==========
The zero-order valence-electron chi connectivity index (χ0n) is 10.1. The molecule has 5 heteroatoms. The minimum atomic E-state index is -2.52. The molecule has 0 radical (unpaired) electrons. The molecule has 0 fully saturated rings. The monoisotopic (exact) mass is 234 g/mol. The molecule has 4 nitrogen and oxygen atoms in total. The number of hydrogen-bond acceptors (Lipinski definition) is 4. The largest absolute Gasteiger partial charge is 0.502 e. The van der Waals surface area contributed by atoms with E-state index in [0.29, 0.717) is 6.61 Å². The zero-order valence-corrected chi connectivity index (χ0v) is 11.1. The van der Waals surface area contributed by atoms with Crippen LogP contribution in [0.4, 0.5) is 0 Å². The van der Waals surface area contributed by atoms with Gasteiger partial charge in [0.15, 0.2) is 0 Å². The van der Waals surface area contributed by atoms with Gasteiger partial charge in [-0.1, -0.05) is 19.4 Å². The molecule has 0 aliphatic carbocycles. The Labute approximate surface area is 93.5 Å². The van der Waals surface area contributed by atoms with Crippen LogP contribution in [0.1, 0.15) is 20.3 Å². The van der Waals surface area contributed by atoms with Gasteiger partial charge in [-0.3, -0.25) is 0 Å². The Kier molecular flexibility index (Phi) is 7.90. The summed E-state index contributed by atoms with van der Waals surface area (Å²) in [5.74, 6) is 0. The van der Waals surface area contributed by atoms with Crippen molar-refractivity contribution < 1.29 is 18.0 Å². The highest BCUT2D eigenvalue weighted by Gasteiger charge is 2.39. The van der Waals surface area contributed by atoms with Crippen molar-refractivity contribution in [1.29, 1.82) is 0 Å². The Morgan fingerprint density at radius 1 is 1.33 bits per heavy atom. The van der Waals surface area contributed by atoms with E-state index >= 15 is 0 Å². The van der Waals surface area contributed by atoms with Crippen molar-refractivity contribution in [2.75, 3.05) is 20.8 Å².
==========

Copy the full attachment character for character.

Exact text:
The zero-order valence-electron chi connectivity index (χ0n) is 10.1. The molecule has 5 heteroatoms. The minimum atomic E-state index is -2.52. The molecule has 0 radical (unpaired) electrons. The molecule has 0 fully saturated rings. The monoisotopic (exact) mass is 234 g/mol. The molecule has 4 nitrogen and oxygen atoms in total. The number of hydrogen-bond acceptors (Lipinski definition) is 4. The largest absolute Gasteiger partial charge is 0.502 e. The van der Waals surface area contributed by atoms with E-state index in [0.29, 0.717) is 6.61 Å². The zero-order valence-corrected chi connectivity index (χ0v) is 11.1. The van der Waals surface area contributed by atoms with Crippen LogP contribution in [0.4, 0.5) is 0 Å². The van der Waals surface area contributed by atoms with Gasteiger partial charge in [0.15, 0.2) is 0 Å². The van der Waals surface area contributed by atoms with Gasteiger partial charge in [-0.1, -0.05) is 19.4 Å². The molecule has 0 aliphatic carbocycles. The Labute approximate surface area is 93.5 Å². The van der Waals surface area contributed by atoms with Crippen LogP contribution in [0.1, 0.15) is 20.3 Å². The van der Waals surface area contributed by atoms with Gasteiger partial charge in [-0.3, -0.25) is 0 Å². The Kier molecular flexibility index (Phi) is 7.90. The summed E-state index contributed by atoms with van der Waals surface area (Å²) in [5.74, 6) is 0. The van der Waals surface area contributed by atoms with Crippen molar-refractivity contribution < 1.29 is 18.0 Å². The highest BCUT2D eigenvalue weighted by Gasteiger charge is 2.39. The van der Waals surface area contributed by atoms with Crippen molar-refractivity contribution in [1.29, 1.82) is 0 Å². The Morgan fingerprint density at radius 1 is 1.33 bits per heavy atom. The van der Waals surface area contributed by atoms with E-state index >= 15 is 0 Å². The van der Waals surface area contributed by atoms with Crippen molar-refractivity contribution in [2.75, 3.05) is 20.8 Å².